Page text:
Tuesday, February 27, 2018

These are the most corrupt countries in the world.

Transparency International's Corruption Perceptions Index 2017 shows that no country has the ideal level of "honesty" in the public sector

 Despite global efforts against corruption , the planet is still slowly moving in the war against this practice. According to the 2017 edition of the Corruption Perceptions Index released on Wednesday, public sectors in 180 countries were perceived as corrupt at some level by experts and business people from all over the world.
A frightening trend brought to bear by the report is that countries that exhibit the lowest levels of media protection and civil engagement entities, such as NGOs, are those with the highest levels of corruption. One in five journalists killed since 2012 have had their homicides linked to their investigative activities against the public sector.
The survey is produced every year by Transparency International and aims to build a panorama of the fight against corruption. The result is a global ranking that ranks countries among the most and least corrupt. The score ranges from zero to 100, where zero is the reference for "highly corrupted" and 100 for "very righteous".
This year, 180 countries were investigated. The bad news is that none of them reached the ideal score and the average score obtained this year follows the line of what was observed the previous year , and that is 43. According to the entity, this is a serious indicator of the how endemic is the situation around the globe, from Western Europe, whose average score is 66, to sub-Saharan Africa, 32.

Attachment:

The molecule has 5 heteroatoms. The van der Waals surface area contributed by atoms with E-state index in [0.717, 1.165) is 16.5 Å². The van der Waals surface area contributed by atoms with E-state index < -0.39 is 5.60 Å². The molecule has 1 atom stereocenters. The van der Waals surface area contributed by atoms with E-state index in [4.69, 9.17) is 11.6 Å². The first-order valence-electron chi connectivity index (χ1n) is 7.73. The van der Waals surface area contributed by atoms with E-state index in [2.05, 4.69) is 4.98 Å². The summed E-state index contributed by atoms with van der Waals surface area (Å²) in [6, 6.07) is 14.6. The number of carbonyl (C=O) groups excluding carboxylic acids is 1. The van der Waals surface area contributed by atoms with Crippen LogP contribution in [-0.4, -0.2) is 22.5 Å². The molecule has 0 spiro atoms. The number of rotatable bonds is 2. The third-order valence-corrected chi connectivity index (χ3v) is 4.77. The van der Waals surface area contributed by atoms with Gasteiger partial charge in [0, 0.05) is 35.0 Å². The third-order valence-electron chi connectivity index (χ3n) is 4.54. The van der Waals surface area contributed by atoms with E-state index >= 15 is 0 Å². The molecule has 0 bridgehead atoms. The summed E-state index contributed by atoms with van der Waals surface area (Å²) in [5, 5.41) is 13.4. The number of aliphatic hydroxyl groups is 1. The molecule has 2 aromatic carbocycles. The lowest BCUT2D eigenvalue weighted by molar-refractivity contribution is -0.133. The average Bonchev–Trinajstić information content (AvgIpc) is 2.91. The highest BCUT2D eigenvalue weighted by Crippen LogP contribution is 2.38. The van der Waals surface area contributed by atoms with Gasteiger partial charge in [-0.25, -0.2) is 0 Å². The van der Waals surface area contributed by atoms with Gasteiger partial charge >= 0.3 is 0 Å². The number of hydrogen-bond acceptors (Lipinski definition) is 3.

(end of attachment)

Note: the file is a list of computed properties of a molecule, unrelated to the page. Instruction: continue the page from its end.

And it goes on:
Among those who may be considered the most corrupt countries, few changes compared to 2016. Somalia remains the country with the worst score, 8, and is followed by South Sudan, 12 points, and Syria, 14 points. In common, these places experience intense political turmoil, threats of terrorism, civil war and poverty-stricken populations. Venezuela is the worst performing country in the Americas.
When you look at the top of the ranking, where the countries with the most positive scores are positioned, the dominance of developed countries is evident and there are no significant changes. The New Zealand jumps one step, assuming the first position, while one Da falls, passing to the second.
About Brazil, the scenario is worrisome . The country has 17 positions compared to last year: it went from 79th place to 96th, behind Rwanda and Saudi Arabia, but tied with Zambia and Indonesia. It is the worst situation ever faced in the scope of the study. Among Latinos, laurels for Uruguay, which is in the 23rd, surpassing Portugal, Spain and South Korea.
The map below, compiled by the EXAME website based on the Transparency International survey, shows how more and less corrupt countries are distributed. Brazil, Uruguay and the United States are not part of these groups, but were included for comparison purposes.

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